- Stein Mart reached a deal to be acquired and taken private by Kingswood Capital Management for 90 cents per share, according to a press release. The bid represents a 38% premium on the company's stock price.
- The deal would be financed with debt provided by Wells Fargo, National Association and Pathlight Capital, as well as equity from Kingswood. An entity run by Jay Stein, the retailer's chairman and grandson of the founder, will contribute equity and indirectly own one-third of Stein Mart after the deal closes.
- The transaction is subject to closing conditions and a shareholder vote. The company expects the deal to close in the first half of 2020.
It's been about two years since Stein Mart first signaled that it was exploring its "strategic alternatives," which is often code for a possible sale process. Since then, the company has joined several other publicly traded retailers that have faced the threat of a stock de-listing because of plummeting share values.
In recent years, Stein Mart has worked to improve its merchandise, reduce inventory, cut costs and add services like ship from store. Hoping to drive traffic, it has also installed self-service Amazon Hub Lockers in hundreds of stores, and it teamed up with Oracle to streamline planning and forecasting for its stores, e-commerce site and warehouses.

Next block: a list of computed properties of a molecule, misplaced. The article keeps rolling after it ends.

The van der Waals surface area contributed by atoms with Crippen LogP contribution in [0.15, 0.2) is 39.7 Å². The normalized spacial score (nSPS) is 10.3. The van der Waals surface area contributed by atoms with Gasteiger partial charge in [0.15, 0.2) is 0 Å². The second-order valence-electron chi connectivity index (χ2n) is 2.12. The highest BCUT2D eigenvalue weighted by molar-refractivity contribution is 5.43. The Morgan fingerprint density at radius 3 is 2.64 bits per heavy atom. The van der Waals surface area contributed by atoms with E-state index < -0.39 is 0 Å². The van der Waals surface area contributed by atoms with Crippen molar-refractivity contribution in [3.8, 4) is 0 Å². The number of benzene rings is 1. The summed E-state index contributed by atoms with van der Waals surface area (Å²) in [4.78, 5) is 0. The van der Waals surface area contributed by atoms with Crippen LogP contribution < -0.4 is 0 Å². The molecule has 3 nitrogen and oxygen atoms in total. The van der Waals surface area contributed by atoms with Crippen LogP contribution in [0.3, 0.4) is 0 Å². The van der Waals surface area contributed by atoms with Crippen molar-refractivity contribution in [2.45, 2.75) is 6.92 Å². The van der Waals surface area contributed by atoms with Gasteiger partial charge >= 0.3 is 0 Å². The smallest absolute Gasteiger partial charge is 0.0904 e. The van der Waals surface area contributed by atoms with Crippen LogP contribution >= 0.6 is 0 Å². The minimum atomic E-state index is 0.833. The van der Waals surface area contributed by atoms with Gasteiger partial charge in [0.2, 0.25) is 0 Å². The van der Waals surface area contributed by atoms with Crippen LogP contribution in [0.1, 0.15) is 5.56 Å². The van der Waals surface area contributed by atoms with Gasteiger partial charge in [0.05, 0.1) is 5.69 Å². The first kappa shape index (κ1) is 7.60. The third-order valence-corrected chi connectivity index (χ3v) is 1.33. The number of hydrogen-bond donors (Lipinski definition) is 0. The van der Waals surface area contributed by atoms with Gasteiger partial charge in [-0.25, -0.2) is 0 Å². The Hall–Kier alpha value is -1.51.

But Stein Mart's sales are still falling. By early November, they were down 3.7% year-to-date, to $882.7 million, comparable sales were down 1.9%, and the company had generated a $10.2 million loss. Net sales have fallen every year since fiscal 2016.
Going private, in theory, can reduce much of the scrutiny and pressure on the retailer to turn itself around, freeing it up to invest in the long-term. But a debt-fueled buyout also represents a major risk to Stein Mart in the coming years.
Recent history is littered with retailers that have struggled, gone bankrupt and liquidated because debt servicing ate into profits and working capital. And a significant chunk of those retailers were leveraged buyouts by private equity firms.
Nearly half of the major retail bankruptcies in 2019 tracked by Retail Dive were private equity acquisitions, according to Retail Dive analysis. Looking at retailers that have gone through a private equity acquisition since 2002, 22% have gone through a bankruptcy.